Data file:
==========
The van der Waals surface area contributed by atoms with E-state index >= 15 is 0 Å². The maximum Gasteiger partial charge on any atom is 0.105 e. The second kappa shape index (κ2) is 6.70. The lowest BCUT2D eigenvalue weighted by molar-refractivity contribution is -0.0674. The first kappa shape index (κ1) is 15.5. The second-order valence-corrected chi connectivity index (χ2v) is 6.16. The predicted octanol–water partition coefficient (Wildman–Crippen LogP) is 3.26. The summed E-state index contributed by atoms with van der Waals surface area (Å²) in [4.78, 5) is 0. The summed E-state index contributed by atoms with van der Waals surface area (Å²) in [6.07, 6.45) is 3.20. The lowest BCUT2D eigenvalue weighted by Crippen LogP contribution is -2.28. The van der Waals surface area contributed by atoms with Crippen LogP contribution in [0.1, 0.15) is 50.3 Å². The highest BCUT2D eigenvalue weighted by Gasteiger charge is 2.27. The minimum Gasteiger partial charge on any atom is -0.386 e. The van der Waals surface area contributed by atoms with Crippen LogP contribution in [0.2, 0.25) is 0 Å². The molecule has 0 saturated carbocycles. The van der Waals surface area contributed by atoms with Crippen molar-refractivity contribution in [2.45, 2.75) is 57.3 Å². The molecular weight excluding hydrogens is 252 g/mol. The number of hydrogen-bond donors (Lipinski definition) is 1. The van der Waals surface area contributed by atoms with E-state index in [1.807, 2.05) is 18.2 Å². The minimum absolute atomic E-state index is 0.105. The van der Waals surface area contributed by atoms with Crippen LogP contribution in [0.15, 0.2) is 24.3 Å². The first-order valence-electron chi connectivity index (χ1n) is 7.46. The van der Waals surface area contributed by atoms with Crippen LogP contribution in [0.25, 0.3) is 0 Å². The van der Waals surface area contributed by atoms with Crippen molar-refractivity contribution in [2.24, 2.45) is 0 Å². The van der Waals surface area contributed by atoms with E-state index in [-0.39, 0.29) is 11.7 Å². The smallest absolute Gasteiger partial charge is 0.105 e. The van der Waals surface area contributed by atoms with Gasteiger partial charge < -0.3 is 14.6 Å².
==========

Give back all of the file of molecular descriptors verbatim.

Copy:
The van der Waals surface area contributed by atoms with E-state index >= 15 is 0 Å². The maximum Gasteiger partial charge on any atom is 0.105 e. The second kappa shape index (κ2) is 6.70. The lowest BCUT2D eigenvalue weighted by molar-refractivity contribution is -0.0674. The first kappa shape index (κ1) is 15.5. The second-order valence-corrected chi connectivity index (χ2v) is 6.16. The predicted octanol–water partition coefficient (Wildman–Crippen LogP) is 3.26. The summed E-state index contributed by atoms with van der Waals surface area (Å²) in [4.78, 5) is 0. The summed E-state index contributed by atoms with van der Waals surface area (Å²) in [6.07, 6.45) is 3.20. The lowest BCUT2D eigenvalue weighted by Crippen LogP contribution is -2.28. The van der Waals surface area contributed by atoms with Crippen LogP contribution in [0.1, 0.15) is 50.3 Å². The highest BCUT2D eigenvalue weighted by Gasteiger charge is 2.27. The minimum Gasteiger partial charge on any atom is -0.386 e. The van der Waals surface area contributed by atoms with Crippen LogP contribution in [0.2, 0.25) is 0 Å². The molecule has 0 saturated carbocycles. The van der Waals surface area contributed by atoms with Crippen molar-refractivity contribution in [2.45, 2.75) is 57.3 Å². The molecular weight excluding hydrogens is 252 g/mol. The number of hydrogen-bond donors (Lipinski definition) is 1. The van der Waals surface area contributed by atoms with E-state index in [1.807, 2.05) is 18.2 Å². The minimum absolute atomic E-state index is 0.105. The van der Waals surface area contributed by atoms with Crippen LogP contribution in [0.15, 0.2) is 24.3 Å². The first-order valence-electron chi connectivity index (χ1n) is 7.46. The van der Waals surface area contributed by atoms with Crippen LogP contribution in [0.25, 0.3) is 0 Å². The van der Waals surface area contributed by atoms with Crippen molar-refractivity contribution in [2.24, 2.45) is 0 Å². The van der Waals surface area contributed by atoms with E-state index in [-0.39, 0.29) is 11.7 Å². The smallest absolute Gasteiger partial charge is 0.105 e. The van der Waals surface area contributed by atoms with Gasteiger partial charge < -0.3 is 14.6 Å².